The causes of cancer and cancer burden
Etiological research studies causes of cancer. Epidemiological research in turn studies cancer burden in population, the incidence of cancers, survival of patients and cancer mortality.
The objective of the METCA project is to evaluate the impact of modifiable risk factors on the cancer burden in Finland, utilizing THL’s extensive, longitudinal population data. The population cancer burden refers to both the risk of cancer and mortality caused by cancer in the Finnish population. The aim of the project is to obtain up-to-date information on cancer risk factors in Finland and their future impacts. The research utilizes modern statistical modelling of longitudinal data for the estimation of population attributable fractions (PAF), which also takes into account the impact of mortality. The aim is to provide information on cancer risk factors, which supports decision-making in cancer prevention work and to provide the general population in Finland with evidence-based information on how the risk of cancer can be affected by their own lifestyles and choices.
The project started in 2015. The first peer-reviewed study was published in 2020. The study validated research cohort harmonization work and assessed the effects of smoking, alcohol use, overweight, and lack of physical activity on the risk of lung and colorectal cancer. The project is continuing and will produce more results mapping the risk factors for cancer.
Lead researcher: Janne Pitkäniemi
Research team: Karri Seppä, Sanna Heikkinen, Heidi Ryynänen, METCA Study group
Funder: Cancer Society of Finland, Cancer Foundation of Finland
Collaborating institutions: Department of Health and Wellbeing, University of Helsinki / Department of Public Health
Occupation and cancer
NOCCA (Nordic Occupational Cancer Study) is a Nordic collaborative research project that studies cancer risks and cancer incidence in different occupational groups. NOCCA data consists of 15 million persons aged 30-64 years with data on occupation and some 2.8 million cancer cases. The largest NOCCA study was published in 2009 (Pukkala E. et al. Occupation and cancer – follow-up of 15 million people in five Nordic Countries. Acta Oncol 2009; 48:646-790) and it covered cancer risk estimations of 84 different cancer types in 54 different occupational groups. So far, 52 scientific articles have been published within the NOCCA project. NOCCA project has also produced the so-called Nordic Job Exposure Matrix (JEM), which includes data on occupation-specific exposures to potentially carcinogenic agents. The JEM has been created in collaboration with the national institutes for occupational health and the FINJEM matrix compiled by the Finnish Institute for Occupational Health has been used as its base.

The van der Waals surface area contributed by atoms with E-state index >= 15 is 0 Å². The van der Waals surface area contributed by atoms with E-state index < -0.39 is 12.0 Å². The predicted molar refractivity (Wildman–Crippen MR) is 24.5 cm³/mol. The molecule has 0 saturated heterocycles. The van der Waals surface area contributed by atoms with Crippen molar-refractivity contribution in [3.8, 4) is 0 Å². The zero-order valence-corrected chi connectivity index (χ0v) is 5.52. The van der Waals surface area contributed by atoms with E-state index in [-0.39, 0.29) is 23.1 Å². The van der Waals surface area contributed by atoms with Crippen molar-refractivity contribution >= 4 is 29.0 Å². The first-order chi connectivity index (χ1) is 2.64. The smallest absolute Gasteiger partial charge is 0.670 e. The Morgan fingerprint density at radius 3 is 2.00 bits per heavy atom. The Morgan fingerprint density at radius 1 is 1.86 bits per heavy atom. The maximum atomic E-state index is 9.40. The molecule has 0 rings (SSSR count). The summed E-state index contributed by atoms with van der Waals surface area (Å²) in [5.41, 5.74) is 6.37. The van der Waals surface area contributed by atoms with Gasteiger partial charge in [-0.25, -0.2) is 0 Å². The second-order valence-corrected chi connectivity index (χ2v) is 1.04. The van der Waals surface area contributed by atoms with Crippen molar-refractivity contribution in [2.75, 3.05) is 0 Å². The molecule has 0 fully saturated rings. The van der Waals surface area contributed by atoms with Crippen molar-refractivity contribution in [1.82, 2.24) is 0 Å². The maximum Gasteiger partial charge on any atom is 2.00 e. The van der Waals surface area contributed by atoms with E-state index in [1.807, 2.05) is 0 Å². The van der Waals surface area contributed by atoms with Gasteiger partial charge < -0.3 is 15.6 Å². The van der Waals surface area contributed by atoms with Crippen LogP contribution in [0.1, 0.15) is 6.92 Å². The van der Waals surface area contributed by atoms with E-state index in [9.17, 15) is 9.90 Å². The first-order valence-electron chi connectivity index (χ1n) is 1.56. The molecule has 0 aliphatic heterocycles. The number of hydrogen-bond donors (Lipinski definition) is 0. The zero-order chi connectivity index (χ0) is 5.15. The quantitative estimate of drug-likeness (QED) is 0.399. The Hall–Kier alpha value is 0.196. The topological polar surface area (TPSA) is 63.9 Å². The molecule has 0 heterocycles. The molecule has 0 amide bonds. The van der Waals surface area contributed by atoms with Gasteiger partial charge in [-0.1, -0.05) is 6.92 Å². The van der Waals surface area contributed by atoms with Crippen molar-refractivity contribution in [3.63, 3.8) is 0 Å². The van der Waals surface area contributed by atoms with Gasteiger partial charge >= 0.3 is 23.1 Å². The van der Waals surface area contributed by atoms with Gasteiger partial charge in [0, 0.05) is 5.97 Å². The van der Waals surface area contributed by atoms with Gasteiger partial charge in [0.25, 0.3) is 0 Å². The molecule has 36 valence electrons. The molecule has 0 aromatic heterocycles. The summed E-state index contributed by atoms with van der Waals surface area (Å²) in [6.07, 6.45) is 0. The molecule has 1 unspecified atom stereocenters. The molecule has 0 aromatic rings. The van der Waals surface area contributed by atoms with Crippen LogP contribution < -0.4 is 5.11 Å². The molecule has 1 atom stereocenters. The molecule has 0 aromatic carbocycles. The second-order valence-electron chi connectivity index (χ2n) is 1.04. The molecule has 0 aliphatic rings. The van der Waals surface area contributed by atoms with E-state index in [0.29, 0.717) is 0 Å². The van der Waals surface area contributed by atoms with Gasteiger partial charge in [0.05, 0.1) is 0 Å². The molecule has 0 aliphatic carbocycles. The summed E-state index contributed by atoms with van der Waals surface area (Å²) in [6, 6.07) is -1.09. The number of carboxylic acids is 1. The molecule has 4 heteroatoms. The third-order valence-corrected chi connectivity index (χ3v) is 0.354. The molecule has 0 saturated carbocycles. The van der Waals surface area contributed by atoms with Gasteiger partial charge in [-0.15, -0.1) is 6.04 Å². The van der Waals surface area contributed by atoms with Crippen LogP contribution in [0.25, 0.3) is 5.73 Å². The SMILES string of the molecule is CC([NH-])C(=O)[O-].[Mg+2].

Since 2018, the NOCCA project has continued with the name NOCCA New, which is funded by the Nordic Cancer Union. NOCCA New aims at updating earlier occupation-specific cancer risk estimates and in making more accurate evaluations on the effects of modern working environments in cancer outcomes. The existing NOCCA data will be enriched with information on other variables related to cancer, such as education and lifestyle factors. NOCCA New also aims to estimate attributable fractions of occupation-related exposures on cancer risks and to investigate occupation-specific differences in cancer survival.
Lead researcher: Sanna Heikkinen
Research team: Janne Pitkäniemi, Eero Pukkala
Funding: Nordic Cancer Union
Collaborating institutions: Cancer Registry of Norway (Norway), Karolinska Institutet (Sweden), Danish Cancer Society (Denmark), The National Institute of Occupational Health STAMI (Norway), Finnish Institute for Occupational Health (Finland), International Agency for Research on Cancer IARC (France)